“The Monstrous and the Posthuman: On Filmic Depictions of Cyborgs” Talk by Leon Kraft

April 6th, 12:30 pm (PST)

Leon Kraft

This event will be held in person.

Location of the talk is here, Buchanan Tower, Room 999A, 1873 East Mall, Vancouver, BC | V6T 1Z1







“The Monstrous and the Posthuman: On Filmic Depictions of Cyborgs” Talk by Leon Kraft




This talk will focus on the complex interplay of the monstrous and the posthuman in cinematic depictions of cyborg entities. The point of departure will be a comparison between Shinya Tsukamoto’s cult film “Tetsuo: The Iron Man” (1989) and, as a rather different canonical example, Stanley Kubrick’s “Dr. Strangelove or: How I Learned to Stop Worrying and Love the Bomb” (1964).

Although cyborg studies and (grotesque) monster studies both theorize posthuman entities, there are few attempts of combining the concepts as an analytical tool for filmic images of the posthuman. The analysis will show how in both films the grotesque and monstrous are constituents for the depiction of the posthuman cyborg and how this necessarily leads to the blurring of the analytical categories of “character” and “filmic diegetic thingness.”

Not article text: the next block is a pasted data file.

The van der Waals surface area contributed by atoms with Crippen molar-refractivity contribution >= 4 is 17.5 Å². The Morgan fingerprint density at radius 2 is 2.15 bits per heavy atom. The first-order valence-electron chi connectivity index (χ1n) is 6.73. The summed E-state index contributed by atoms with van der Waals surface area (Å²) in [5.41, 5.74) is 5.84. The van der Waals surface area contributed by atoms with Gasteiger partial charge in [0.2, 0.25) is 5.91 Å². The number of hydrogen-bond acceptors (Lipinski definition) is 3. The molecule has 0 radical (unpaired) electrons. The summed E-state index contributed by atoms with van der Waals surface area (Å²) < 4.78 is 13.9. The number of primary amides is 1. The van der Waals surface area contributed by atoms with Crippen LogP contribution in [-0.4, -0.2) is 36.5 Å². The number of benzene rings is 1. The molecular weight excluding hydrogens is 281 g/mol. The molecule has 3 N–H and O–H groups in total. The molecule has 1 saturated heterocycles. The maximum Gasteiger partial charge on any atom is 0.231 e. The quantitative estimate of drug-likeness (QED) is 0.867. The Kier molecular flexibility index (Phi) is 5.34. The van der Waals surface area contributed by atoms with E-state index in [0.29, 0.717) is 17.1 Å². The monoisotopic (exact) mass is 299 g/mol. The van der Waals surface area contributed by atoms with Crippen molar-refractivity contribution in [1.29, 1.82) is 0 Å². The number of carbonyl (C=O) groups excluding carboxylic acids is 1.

This blurring (which is explicitly not a hybridization) poses the question of a new posthuman focus of film studies, which takes depictions of non-human agency into account and, borrowing from Latour’s symmetrical sociology, calls for a reconsideration of the role of things in film. Following this idea, it is possible to reconsider both, “Tetsuo: The Iron Man” and “Dr. Strangelove” as slapstick films, a genre that is a prime example for depictions of the entanglement of human and non-human agency.



Leon Kraft holds a Bachelors Degree in German Studies and Art History / Historical Image Studies from Bielefeld University. Currently he is studying in the Master Program Media Studies at Bauhaus-University Weimar. His scientific interests focus on the history of cultural techniques, infrastructures, alternatives to anthropocentric thinking and the theory of the grotesque.